It is not the divergencies among the synoptists [i.e., Matthew, Mark, and Luke] (or even between them and John), in parallel contexts, that are remarkable: it is the extraordinary extent of verbal similarities. The question is, Why were they content to copy so much? rather than, Why did they bother to change this or that? The procedure is not however mechanical, and there are considerable divergencies. But it has to be recognized that the relationship may betoken a much greater respect, one for the other, even than Josephus' for Scripture.

On a regular basis, the Gospels stay closer to their sources (e.g., Mark, Q material, however it's understood) than Josephus and Plutarch do to theirs. This could suggest, as Downing suspects, that the authentic Jesus tradition possessed extraordinary value for the Gospel authors. And that compelled them to take fewer editorial liberties than was typical for that day.

It is also worth noting that, in all but a very few instances, the differences in the Gospels appear in the peripheral details. Nevertheless, I do not deny that some of the differences are larger. As Bart observes, one such difference concerns John's greater emphasis on Jesus's identify as God. And when one reads Jesus's words in John's Gospel, he “sounds” differently than he does in Matthew, Mark, and Luke. In fact, the more time one spends reading John's Gospel and the letter of 1 John in Greek, the more convinced one becomes they were written by the same author because the vocabulary and grammar are so similar. I've come to the conclusion that Jesus sounds so differently in John's Gospel because on a regular basis, John has freely paraphrased Jesus's teachings and recast them in his own words. John may even portray Jesus stating explicitly what in reality he had implied in his teachings and as we read them in the Synoptics. This is the view, in fact, of almost all scholars on John, including theologically conservative ones. John may have done this in order to state Jesus's teachings in a manner that is theologically clearer or simpler than we find in the other Gospels. But Jesus's teachings in John were not new.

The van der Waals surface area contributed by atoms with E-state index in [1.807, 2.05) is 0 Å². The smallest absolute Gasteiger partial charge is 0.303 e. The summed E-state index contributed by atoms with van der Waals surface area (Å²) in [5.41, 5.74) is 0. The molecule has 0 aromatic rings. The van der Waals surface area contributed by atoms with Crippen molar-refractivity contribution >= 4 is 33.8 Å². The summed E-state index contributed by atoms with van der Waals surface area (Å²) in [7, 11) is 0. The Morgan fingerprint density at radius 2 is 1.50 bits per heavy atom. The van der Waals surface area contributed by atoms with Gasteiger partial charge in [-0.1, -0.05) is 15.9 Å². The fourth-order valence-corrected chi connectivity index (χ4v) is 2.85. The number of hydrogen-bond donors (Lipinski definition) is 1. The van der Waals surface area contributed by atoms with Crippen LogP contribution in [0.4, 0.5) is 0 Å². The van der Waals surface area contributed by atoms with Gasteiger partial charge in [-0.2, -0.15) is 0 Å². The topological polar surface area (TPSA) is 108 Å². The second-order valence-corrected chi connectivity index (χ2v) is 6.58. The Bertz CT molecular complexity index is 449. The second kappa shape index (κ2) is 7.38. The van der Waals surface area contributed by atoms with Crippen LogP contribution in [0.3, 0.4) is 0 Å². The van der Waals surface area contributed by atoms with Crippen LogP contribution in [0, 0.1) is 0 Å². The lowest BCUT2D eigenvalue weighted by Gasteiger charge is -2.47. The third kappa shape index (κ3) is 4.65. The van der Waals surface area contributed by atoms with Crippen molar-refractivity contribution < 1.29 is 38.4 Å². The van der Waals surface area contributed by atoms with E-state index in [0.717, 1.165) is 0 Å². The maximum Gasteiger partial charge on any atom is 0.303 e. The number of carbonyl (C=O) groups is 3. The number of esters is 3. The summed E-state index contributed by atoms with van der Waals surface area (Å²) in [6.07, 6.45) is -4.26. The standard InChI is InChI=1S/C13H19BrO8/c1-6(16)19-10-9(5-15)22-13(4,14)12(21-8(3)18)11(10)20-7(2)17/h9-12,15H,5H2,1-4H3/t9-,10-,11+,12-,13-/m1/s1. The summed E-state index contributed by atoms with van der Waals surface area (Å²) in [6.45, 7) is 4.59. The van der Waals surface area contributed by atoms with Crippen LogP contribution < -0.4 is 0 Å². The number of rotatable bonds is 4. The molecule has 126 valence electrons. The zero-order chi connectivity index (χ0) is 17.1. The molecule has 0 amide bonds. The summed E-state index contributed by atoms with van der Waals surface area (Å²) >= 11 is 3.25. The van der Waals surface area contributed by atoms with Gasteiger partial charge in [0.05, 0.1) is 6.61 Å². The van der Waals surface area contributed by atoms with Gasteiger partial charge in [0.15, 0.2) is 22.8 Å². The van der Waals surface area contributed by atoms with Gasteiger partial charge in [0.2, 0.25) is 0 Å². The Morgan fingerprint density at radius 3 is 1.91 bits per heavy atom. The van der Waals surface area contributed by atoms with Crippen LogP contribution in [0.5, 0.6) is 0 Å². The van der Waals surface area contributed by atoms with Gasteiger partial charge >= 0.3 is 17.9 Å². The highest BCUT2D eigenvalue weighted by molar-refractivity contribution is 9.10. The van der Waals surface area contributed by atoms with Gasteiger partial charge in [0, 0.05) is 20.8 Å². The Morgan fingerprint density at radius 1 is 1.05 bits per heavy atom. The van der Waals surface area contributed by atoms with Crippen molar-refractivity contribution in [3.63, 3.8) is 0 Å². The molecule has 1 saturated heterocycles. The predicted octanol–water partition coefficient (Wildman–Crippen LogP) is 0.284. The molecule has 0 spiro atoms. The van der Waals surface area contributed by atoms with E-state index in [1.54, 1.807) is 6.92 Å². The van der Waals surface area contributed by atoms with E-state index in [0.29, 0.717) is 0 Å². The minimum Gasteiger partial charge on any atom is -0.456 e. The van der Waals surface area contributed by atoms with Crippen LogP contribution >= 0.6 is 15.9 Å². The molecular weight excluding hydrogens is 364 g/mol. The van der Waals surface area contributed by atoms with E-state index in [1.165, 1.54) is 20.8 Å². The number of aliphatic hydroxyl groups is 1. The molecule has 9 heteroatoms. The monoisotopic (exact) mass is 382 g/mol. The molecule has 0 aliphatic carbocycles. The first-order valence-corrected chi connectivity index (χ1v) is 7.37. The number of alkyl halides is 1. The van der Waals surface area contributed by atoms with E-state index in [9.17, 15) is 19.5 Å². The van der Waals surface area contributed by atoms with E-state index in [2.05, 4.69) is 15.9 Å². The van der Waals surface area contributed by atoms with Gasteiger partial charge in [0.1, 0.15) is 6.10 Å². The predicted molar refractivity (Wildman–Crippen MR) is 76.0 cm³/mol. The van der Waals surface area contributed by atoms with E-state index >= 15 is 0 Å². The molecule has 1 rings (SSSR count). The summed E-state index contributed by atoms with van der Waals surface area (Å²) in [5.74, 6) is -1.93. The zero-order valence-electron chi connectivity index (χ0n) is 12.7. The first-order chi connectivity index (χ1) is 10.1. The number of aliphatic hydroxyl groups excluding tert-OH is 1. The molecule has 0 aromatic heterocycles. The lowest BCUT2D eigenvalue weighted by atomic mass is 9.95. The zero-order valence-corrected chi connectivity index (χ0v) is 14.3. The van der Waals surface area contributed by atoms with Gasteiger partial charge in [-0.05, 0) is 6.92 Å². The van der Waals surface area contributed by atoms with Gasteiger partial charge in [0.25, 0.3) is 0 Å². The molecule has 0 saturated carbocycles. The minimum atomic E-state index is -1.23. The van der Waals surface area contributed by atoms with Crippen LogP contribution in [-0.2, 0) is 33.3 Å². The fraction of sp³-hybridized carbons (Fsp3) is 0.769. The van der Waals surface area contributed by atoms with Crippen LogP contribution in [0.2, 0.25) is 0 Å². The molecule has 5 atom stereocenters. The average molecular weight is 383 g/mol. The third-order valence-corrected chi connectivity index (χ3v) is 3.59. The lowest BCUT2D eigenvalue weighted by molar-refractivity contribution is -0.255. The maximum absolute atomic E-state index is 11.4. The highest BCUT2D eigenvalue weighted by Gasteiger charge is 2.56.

Bart argues that the authors of the Gospels and the early Christians before them changed the traditions and that sometimes the changes not only involved small items but also fundamental ones. As an example, he tells of how John's Gospel portrays Jesus as almost always explaining who he is — God, motivating his opponents to have him put to death for blaspheming — whereas we rarely observe Jesus talking about himself in the other Gospels, but instead observe him proclaiming God's kingdom.

What is striking is that in precisely none of these sources or Gospels does Jesus make the exalted claims for himself that you find in John. You will not find these claims in Mark, Q, M, L, Matthew, or Luke.

Bart then concludes that the best explanation for this “is that Jesus did not actually say such things. . . . When Jesus says these things in John, it's because John is putting these words on his lips.”

While it may appear to the modern reader that John has spent far more time on Jesus's identity than the other Gospels do, when we consider that the Gospels are ancient biographies and the primary objective of that genre was to illuminate qualities of the main character, we find Mark telling us consistently throughout his Gospel that Jesus is none other than God in some sense. (Recall my comments on Mark toward the end of my Interview.) So, John's portrait of Jesus is by no means new or unique. Indeed, before any of the Gospels were written we find the same view of Jesus that John presented also being presented by Paul whose gospel message had been confirmed by the Jerusalem apostles Peter, James, and John (Gal 2:1–10). So, what Paul was preaching about Jesus's identity is also what the Jerusalem apostles were preaching.